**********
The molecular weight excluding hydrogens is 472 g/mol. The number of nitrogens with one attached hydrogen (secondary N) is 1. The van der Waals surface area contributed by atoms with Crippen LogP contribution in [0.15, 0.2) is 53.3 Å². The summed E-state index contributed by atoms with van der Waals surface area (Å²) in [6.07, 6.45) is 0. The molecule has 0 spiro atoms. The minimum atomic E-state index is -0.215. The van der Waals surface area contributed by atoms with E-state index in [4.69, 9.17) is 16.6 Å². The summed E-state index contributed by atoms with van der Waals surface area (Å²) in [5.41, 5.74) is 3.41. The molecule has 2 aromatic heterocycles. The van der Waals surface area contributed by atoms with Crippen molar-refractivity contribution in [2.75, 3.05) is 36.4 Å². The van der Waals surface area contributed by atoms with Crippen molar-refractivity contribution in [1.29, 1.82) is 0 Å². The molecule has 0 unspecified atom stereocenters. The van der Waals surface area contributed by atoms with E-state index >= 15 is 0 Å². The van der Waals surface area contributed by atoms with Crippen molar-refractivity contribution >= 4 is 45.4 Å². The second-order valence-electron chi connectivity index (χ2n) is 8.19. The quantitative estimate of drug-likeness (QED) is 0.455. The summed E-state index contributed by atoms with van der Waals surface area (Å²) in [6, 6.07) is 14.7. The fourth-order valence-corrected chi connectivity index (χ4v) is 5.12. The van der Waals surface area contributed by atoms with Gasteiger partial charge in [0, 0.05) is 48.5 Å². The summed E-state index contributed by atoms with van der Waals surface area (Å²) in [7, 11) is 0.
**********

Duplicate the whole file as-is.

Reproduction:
The molecular weight excluding hydrogens is 472 g/mol. The number of nitrogens with one attached hydrogen (secondary N) is 1. The van der Waals surface area contributed by atoms with Crippen LogP contribution in [0.15, 0.2) is 53.3 Å². The summed E-state index contributed by atoms with van der Waals surface area (Å²) in [6.07, 6.45) is 0. The molecule has 0 spiro atoms. The minimum atomic E-state index is -0.215. The van der Waals surface area contributed by atoms with E-state index in [4.69, 9.17) is 16.6 Å². The summed E-state index contributed by atoms with van der Waals surface area (Å²) in [5.41, 5.74) is 3.41. The molecule has 2 aromatic heterocycles. The van der Waals surface area contributed by atoms with Crippen molar-refractivity contribution in [2.75, 3.05) is 36.4 Å². The van der Waals surface area contributed by atoms with Crippen molar-refractivity contribution in [1.29, 1.82) is 0 Å². The molecule has 0 unspecified atom stereocenters. The van der Waals surface area contributed by atoms with E-state index >= 15 is 0 Å². The van der Waals surface area contributed by atoms with Crippen molar-refractivity contribution >= 4 is 45.4 Å². The second-order valence-electron chi connectivity index (χ2n) is 8.19. The quantitative estimate of drug-likeness (QED) is 0.455. The summed E-state index contributed by atoms with van der Waals surface area (Å²) in [6, 6.07) is 14.7. The fourth-order valence-corrected chi connectivity index (χ4v) is 5.12. The van der Waals surface area contributed by atoms with Gasteiger partial charge in [0, 0.05) is 48.5 Å². The summed E-state index contributed by atoms with van der Waals surface area (Å²) in [7, 11) is 0.